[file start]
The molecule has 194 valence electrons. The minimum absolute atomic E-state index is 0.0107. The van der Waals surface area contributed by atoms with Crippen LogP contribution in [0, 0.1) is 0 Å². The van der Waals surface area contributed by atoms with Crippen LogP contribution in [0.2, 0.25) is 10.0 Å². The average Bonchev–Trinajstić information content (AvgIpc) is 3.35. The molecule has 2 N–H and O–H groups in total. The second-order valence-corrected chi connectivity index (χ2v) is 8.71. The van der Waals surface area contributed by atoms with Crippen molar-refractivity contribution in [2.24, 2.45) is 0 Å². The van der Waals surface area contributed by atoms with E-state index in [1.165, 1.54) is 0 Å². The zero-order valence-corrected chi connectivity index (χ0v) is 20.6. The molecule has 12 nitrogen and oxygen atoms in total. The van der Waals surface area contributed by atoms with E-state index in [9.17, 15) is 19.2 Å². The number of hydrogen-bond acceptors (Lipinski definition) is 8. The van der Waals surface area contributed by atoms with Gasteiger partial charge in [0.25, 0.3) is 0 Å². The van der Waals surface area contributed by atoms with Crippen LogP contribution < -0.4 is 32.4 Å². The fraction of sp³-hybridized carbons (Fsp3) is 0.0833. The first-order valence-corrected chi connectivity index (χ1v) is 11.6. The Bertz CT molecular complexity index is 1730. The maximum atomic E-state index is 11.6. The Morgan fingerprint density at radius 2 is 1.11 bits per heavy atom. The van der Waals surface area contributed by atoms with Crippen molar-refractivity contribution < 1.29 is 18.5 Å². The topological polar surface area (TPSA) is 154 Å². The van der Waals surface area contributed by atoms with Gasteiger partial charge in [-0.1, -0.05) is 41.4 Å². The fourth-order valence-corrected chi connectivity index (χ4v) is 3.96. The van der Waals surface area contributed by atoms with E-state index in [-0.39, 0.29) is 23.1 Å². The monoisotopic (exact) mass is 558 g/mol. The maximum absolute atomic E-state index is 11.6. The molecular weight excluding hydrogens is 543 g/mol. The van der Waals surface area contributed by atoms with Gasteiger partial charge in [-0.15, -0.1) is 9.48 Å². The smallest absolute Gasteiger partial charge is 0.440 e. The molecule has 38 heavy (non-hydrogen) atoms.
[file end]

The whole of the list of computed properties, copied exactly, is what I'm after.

The molecule has 194 valence electrons. The minimum absolute atomic E-state index is 0.0107. The van der Waals surface area contributed by atoms with Crippen LogP contribution in [0, 0.1) is 0 Å². The van der Waals surface area contributed by atoms with Crippen LogP contribution in [0.2, 0.25) is 10.0 Å². The average Bonchev–Trinajstić information content (AvgIpc) is 3.35. The molecule has 2 N–H and O–H groups in total. The second-order valence-corrected chi connectivity index (χ2v) is 8.71. The van der Waals surface area contributed by atoms with Crippen molar-refractivity contribution in [2.24, 2.45) is 0 Å². The van der Waals surface area contributed by atoms with E-state index in [1.165, 1.54) is 0 Å². The zero-order valence-corrected chi connectivity index (χ0v) is 20.6. The molecule has 12 nitrogen and oxygen atoms in total. The van der Waals surface area contributed by atoms with E-state index in [9.17, 15) is 19.2 Å². The number of hydrogen-bond acceptors (Lipinski definition) is 8. The van der Waals surface area contributed by atoms with Gasteiger partial charge in [0.25, 0.3) is 0 Å². The van der Waals surface area contributed by atoms with Crippen LogP contribution < -0.4 is 32.4 Å². The fraction of sp³-hybridized carbons (Fsp3) is 0.0833. The first-order valence-corrected chi connectivity index (χ1v) is 11.6. The Bertz CT molecular complexity index is 1730. The maximum atomic E-state index is 11.6. The Morgan fingerprint density at radius 2 is 1.11 bits per heavy atom. The van der Waals surface area contributed by atoms with Crippen molar-refractivity contribution < 1.29 is 18.5 Å². The topological polar surface area (TPSA) is 154 Å². The van der Waals surface area contributed by atoms with Gasteiger partial charge in [-0.1, -0.05) is 41.4 Å². The fourth-order valence-corrected chi connectivity index (χ4v) is 3.96. The van der Waals surface area contributed by atoms with E-state index in [-0.39, 0.29) is 23.1 Å². The monoisotopic (exact) mass is 558 g/mol. The maximum absolute atomic E-state index is 11.6. The molecular weight excluding hydrogens is 543 g/mol. The van der Waals surface area contributed by atoms with Gasteiger partial charge in [-0.15, -0.1) is 9.48 Å². The smallest absolute Gasteiger partial charge is 0.440 e. The molecule has 38 heavy (non-hydrogen) atoms.